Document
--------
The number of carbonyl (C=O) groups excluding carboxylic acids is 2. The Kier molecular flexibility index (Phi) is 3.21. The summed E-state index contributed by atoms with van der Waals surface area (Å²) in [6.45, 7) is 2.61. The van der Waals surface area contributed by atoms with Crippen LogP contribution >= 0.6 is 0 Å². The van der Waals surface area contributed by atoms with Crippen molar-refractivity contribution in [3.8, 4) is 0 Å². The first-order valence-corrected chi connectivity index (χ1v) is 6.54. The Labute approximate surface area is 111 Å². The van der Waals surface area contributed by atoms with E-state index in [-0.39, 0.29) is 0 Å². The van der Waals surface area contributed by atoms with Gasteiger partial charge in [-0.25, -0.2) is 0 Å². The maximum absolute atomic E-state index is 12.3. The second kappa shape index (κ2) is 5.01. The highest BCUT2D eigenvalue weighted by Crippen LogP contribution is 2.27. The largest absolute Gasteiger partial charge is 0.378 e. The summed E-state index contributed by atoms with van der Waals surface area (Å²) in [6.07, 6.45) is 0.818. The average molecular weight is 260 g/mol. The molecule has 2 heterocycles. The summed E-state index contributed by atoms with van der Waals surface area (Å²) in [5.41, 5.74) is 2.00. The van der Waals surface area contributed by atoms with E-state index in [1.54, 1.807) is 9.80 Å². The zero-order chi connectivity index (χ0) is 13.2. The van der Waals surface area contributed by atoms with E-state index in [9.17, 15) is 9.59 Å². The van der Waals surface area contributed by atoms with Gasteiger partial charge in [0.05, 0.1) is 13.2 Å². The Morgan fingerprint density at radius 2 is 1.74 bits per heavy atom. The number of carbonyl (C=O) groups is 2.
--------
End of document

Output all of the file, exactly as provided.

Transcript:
The number of carbonyl (C=O) groups excluding carboxylic acids is 2. The Kier molecular flexibility index (Phi) is 3.21. The summed E-state index contributed by atoms with van der Waals surface area (Å²) in [6.45, 7) is 2.61. The van der Waals surface area contributed by atoms with Crippen LogP contribution >= 0.6 is 0 Å². The van der Waals surface area contributed by atoms with Crippen molar-refractivity contribution in [3.8, 4) is 0 Å². The first-order valence-corrected chi connectivity index (χ1v) is 6.54. The Labute approximate surface area is 111 Å². The van der Waals surface area contributed by atoms with E-state index in [-0.39, 0.29) is 0 Å². The van der Waals surface area contributed by atoms with Gasteiger partial charge in [-0.25, -0.2) is 0 Å². The maximum absolute atomic E-state index is 12.3. The second kappa shape index (κ2) is 5.01. The highest BCUT2D eigenvalue weighted by Crippen LogP contribution is 2.27. The largest absolute Gasteiger partial charge is 0.378 e. The summed E-state index contributed by atoms with van der Waals surface area (Å²) in [6.07, 6.45) is 0.818. The average molecular weight is 260 g/mol. The molecule has 2 heterocycles. The summed E-state index contributed by atoms with van der Waals surface area (Å²) in [5.41, 5.74) is 2.00. The van der Waals surface area contributed by atoms with E-state index in [1.54, 1.807) is 9.80 Å². The zero-order chi connectivity index (χ0) is 13.2. The van der Waals surface area contributed by atoms with E-state index in [9.17, 15) is 9.59 Å². The van der Waals surface area contributed by atoms with Gasteiger partial charge in [0.05, 0.1) is 13.2 Å². The Morgan fingerprint density at radius 2 is 1.74 bits per heavy atom. The number of carbonyl (C=O) groups is 2.